Amendment No. 1687, I think, is merely verbal. Amendment No. 1688, I think, is the same as the amendment already moved by Mr. Lokanath Misra.
There is a slight difference in language. I think Dr. Ambedkar’s proposal will be the better one.
I shall put this to the vote. It need not be moved.
Amendment No. 1689: this is also the same as amendment No. 1688 of Dr. Ambedkar, We have taken it as having been moved. Is it necessary to move this? You can move it is there is some slight difference.
Sir, I beg move.
“That in article 91, after the first proviso the following second proviso be added:–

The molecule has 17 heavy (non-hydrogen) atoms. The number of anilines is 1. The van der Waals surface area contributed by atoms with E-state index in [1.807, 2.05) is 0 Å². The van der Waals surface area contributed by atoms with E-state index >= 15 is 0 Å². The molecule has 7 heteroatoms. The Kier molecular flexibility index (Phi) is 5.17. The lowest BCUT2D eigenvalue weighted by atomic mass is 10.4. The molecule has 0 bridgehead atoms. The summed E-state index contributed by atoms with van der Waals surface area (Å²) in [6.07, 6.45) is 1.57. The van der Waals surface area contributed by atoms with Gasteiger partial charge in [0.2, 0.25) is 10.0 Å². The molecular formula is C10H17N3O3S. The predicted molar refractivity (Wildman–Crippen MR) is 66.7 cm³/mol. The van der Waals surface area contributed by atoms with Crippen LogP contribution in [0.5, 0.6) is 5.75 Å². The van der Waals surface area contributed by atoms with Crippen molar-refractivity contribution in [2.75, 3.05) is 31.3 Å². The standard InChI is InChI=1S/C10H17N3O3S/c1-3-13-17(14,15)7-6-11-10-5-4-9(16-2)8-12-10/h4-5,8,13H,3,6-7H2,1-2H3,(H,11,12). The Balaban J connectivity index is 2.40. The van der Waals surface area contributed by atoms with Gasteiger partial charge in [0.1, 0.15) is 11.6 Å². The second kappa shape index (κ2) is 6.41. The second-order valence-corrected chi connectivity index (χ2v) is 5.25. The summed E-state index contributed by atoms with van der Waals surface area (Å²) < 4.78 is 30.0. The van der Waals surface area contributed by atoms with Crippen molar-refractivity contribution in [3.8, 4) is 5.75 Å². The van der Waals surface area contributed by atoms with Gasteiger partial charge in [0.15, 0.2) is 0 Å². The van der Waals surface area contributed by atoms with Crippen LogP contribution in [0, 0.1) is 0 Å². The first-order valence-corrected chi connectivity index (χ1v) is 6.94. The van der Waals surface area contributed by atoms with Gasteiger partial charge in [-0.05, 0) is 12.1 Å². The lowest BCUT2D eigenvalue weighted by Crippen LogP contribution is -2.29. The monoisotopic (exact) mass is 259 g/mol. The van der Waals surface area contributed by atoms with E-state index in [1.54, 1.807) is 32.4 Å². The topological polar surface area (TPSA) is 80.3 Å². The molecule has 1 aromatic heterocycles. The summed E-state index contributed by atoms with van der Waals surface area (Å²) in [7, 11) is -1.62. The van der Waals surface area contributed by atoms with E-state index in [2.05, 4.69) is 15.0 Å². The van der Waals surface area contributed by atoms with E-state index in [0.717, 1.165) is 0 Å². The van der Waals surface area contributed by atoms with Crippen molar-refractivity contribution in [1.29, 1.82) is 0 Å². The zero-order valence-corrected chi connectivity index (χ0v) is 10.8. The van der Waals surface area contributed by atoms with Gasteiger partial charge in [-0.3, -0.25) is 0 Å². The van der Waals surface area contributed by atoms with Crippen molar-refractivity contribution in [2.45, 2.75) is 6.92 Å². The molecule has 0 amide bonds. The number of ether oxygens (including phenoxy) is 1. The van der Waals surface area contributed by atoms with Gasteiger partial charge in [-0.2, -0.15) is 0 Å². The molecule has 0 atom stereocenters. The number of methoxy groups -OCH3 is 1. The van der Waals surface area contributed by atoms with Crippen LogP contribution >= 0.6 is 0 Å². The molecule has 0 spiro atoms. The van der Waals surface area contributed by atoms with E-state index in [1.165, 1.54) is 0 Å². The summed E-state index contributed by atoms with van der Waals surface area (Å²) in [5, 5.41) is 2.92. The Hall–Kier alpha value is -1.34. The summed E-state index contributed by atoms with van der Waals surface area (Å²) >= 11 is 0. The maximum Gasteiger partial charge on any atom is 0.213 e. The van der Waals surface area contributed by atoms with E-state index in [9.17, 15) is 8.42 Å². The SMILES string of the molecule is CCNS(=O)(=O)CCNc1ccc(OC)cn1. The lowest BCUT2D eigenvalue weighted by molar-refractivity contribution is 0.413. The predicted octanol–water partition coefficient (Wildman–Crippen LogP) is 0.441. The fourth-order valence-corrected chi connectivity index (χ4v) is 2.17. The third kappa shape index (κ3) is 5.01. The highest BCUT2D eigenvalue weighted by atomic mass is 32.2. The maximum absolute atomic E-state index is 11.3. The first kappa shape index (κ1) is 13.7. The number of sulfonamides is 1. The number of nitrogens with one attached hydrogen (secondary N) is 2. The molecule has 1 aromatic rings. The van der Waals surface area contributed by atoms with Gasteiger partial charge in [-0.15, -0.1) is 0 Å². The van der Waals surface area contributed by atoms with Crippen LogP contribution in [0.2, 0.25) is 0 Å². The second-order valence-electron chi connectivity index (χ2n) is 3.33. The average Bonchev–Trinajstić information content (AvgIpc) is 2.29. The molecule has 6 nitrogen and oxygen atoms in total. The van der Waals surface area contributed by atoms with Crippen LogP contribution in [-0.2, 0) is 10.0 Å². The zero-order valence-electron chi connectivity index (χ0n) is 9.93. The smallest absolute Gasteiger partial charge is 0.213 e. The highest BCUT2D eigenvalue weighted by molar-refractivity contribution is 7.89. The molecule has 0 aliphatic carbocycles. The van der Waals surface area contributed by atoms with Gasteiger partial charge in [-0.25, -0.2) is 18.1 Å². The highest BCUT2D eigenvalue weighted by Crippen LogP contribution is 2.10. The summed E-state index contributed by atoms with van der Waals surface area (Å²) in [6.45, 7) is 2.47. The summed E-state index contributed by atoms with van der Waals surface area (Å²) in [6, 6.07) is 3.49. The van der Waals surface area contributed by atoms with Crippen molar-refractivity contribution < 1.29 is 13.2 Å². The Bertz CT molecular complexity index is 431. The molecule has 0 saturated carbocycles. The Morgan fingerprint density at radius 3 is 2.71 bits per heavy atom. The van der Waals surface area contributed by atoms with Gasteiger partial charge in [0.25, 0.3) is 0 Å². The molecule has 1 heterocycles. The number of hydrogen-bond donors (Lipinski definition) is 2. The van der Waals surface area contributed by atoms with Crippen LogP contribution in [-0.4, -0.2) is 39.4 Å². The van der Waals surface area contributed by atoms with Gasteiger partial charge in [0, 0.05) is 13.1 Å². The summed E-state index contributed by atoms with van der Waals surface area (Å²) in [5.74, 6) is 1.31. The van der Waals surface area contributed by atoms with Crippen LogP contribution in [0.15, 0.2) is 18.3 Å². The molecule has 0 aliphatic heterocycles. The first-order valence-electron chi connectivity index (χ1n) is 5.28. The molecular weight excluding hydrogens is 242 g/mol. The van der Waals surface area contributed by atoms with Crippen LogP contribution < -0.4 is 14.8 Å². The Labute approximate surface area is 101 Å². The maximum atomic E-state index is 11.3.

Provided further that if after the President has declared that he withholds assent from the Bill or has returned the Bill with a request for reconsideration of the Bill or of a specified provision thereof, or of any amendment by him, the Houses of Parliament should, after reconsideration of his recommendations pass the Bill again with or without an amendment and return it to him for his assent, he shall not withhold his assent therefrom.”